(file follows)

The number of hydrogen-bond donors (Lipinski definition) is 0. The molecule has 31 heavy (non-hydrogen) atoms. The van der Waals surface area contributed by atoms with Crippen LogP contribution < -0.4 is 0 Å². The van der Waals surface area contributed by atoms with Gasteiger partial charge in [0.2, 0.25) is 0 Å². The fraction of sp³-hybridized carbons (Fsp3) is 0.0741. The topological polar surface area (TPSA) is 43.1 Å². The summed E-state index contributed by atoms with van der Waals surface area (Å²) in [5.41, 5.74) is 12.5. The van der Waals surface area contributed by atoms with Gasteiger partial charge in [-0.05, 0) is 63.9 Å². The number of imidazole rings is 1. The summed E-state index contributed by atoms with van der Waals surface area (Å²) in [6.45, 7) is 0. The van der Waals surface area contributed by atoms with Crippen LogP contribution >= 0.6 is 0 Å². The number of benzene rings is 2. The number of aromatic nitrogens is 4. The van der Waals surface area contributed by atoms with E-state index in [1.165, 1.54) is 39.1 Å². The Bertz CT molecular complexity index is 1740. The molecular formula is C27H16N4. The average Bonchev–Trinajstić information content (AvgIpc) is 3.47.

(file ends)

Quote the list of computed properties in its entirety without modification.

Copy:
The number of hydrogen-bond donors (Lipinski definition) is 0. The molecule has 31 heavy (non-hydrogen) atoms. The van der Waals surface area contributed by atoms with Crippen LogP contribution < -0.4 is 0 Å². The van der Waals surface area contributed by atoms with Gasteiger partial charge in [0.2, 0.25) is 0 Å². The fraction of sp³-hybridized carbons (Fsp3) is 0.0741. The topological polar surface area (TPSA) is 43.1 Å². The summed E-state index contributed by atoms with van der Waals surface area (Å²) in [5.41, 5.74) is 12.5. The van der Waals surface area contributed by atoms with Gasteiger partial charge in [-0.05, 0) is 63.9 Å². The number of imidazole rings is 1. The summed E-state index contributed by atoms with van der Waals surface area (Å²) in [6.45, 7) is 0. The van der Waals surface area contributed by atoms with Crippen LogP contribution >= 0.6 is 0 Å². The number of benzene rings is 2. The number of aromatic nitrogens is 4. The van der Waals surface area contributed by atoms with E-state index in [1.165, 1.54) is 39.1 Å². The Bertz CT molecular complexity index is 1740. The molecular formula is C27H16N4. The average Bonchev–Trinajstić information content (AvgIpc) is 3.47.